You lookin' at me? This "wild" Canada goose approached the photographer in hopes of a hand-out and all it got was its picture taken through a telescope with a digital camera hand-held on the eye-piece end.
Island heating up
The spring season seems about ready to explode with an abundance of life. Mid-March is a funny time on the Vineyard in the natural world. Birds have clearly begun to migrate. Willing winter to be gone and summer to arrive, the season takes its own time. It is a case of three steps forward, two steps back. But it's heading steadily in the right direction.
For birders, gardeners, fishermen, and anyone else with an interest in the awakening of organisms and warming weather after the winter period of inactivity, time cannot move fast enough. All indications are that with the relatively mild winter and temperatures unseasonably above normal, excepting for a severely cold February and for the past few days that birds will arrive back from wintering areas ahead of schedule. It has been happening.
Piping plovers and American oystercatchers will arrive back on Island shores over the next few weeks. Oystercatchers are hard to miss and will be back on by month's end. These large, colorful, and hardy shorebirds are almost as much a sign of spring on the Island as are the return of the osprey. They are spectacularly marked. This gregarious and vociferous species - the favorite oystercatchers among birders, stands out at a fair distance on the drab beaches, tidal flats, and brown salt marshes of March.
Oystercatchers have been steadily increasing in the northeast for the past couple of decades. This is good news for both humans and oystercatchers. The reasons for this increase run the gamut - from better protection of nest sites to a cleaner environment.
The area these birds inhabit - beaches, tidal flats and salt marshes - must remain sufficiently free of pollutants for them to survive. Oystercatchers feed on a variety of mollusks, all sorts of shellfish and snails, marine worms and the odd small fish thrown in. They are near the top of the food chain on the tidal flats and thriving as a species.
Historically, John James Audubon reported oystercatchers as being present in Nova Scotia. This was greeted with considerable sarcasm in the birding community for many years as the birds rarely ventured north of Cape May, New Jersey. In the past few years the birds have continued northward and are now making it into Canada. A pair attempted (unsuccessfully) nesting in Nova Scotia four years ago for the first time in well over a century. New individuals and a smattering of species arrive weekly and daily, particularly when the wind is from the southwest.
The first osprey may very well make its appearance at any moment. The first arriving individuals generally arrive on or about March 18 - the earliest ever on March 15. By the first week of April ospreys are a common component of the Vineyard avifauna.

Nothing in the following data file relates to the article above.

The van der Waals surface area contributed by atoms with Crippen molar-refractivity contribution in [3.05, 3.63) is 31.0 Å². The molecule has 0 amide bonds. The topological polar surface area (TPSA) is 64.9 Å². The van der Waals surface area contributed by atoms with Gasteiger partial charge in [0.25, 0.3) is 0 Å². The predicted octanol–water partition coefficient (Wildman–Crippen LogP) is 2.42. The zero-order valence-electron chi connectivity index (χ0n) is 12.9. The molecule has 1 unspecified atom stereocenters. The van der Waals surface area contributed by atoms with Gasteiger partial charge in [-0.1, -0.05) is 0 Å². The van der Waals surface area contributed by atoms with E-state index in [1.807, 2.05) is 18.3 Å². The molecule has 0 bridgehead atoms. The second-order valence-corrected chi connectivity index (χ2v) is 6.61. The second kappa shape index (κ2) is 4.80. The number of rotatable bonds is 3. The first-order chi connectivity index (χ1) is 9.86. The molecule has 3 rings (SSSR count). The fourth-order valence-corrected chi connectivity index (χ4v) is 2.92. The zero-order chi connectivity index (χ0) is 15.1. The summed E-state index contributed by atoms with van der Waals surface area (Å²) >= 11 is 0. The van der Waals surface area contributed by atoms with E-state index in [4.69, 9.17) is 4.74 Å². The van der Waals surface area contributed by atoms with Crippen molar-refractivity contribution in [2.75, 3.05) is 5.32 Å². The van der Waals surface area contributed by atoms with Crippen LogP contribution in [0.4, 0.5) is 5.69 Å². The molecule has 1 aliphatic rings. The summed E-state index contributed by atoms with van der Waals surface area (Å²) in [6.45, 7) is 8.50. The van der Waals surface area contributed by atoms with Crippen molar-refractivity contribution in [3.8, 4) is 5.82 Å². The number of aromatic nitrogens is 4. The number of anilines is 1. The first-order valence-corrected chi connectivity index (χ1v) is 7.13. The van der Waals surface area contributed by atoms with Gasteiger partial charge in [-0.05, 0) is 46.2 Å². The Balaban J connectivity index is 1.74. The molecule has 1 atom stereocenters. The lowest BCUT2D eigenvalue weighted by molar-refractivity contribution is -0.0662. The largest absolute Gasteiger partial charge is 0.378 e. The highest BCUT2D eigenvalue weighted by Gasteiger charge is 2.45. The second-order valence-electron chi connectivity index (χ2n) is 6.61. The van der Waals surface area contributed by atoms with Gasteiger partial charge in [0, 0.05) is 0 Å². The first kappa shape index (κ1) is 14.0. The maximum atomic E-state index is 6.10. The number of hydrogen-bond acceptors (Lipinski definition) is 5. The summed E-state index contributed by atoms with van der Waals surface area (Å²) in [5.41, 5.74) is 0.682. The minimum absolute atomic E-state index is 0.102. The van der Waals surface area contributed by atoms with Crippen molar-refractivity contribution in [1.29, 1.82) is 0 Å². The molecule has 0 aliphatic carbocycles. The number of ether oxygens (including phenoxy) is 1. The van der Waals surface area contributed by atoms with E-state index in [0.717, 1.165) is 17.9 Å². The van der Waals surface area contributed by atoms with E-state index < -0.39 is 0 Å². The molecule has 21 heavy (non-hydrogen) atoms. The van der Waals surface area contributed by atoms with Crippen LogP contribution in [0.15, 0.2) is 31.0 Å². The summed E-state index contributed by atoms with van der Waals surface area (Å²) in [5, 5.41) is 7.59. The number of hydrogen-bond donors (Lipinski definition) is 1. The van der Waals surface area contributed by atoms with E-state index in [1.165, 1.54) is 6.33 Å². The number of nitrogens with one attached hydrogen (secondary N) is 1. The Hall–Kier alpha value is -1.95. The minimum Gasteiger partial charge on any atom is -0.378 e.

Bird song, as well as the calls of the widespread and plentiful little tree frog called the spring peeper, locally known as the pinkle-tink, are about to start in earnest. It will get noisy both at dawn and dusk as well as early evenings by the end of the month as the frogs begin preparing for another breeding season.
There have been some surprises in the past week. The number of yellow-bellied sapsuckers that spent the winter continues to grow with reports from Chilmark of another two birds bringing the total to at least seven individual birds visiting feeders. This is a tribute to the attention observers are paying to the visits that the birds provide. Sapsuckers are not easy to identify, and unless paying careful attention to detail and bird identification, many birders might misidentify them. Congratulations to the many sharp-eyed feeder watchers who are rapidly gaining in expertise at bird ID's.
Jules Ben David reports a female type Baltimore oriole from his Oak Bluffs yard and feeders. It seems this bird in all likelihood over-wintered and found his feeder a lifesaver during some very inhospitable weather. The seed and suet undoubtedly saved the bird from starvation.
Lastly, a unique tiny brown bird, called the brown creeper, the only North American representative of its family, has been reported with surprising frequency. As spring arrives they begin to sing and act, if this is possible for such small birds, in a much more obtrusive way than during most of the year. No doubt establishing and defending breeding territories, they are much easier to see at this season than during the rest of the year.
These funny birds make their way up and around tree trunks in a "creeping" manner like some sort of mouse-like woodpecker. They feed on small insects, spiders, egg cases, larvae or whatever insect matter they can find on and under pieces of bark.
If you see what you think is an osprey, get a pair of binoculars and make sure. Turkey vultures, red-tailed hawks, both great black-backed and herring gulls and many other birds like to sit on the poles at this season. If it is an osprey, by all means call it in as soon as you can to the bird line.
Until next week - keep your eyes to the sky!
To contribute news about birding activities or sightings, call The Times Birdline, 508-693-6100, extension 33, or e-mail firstname.lastname@example.org.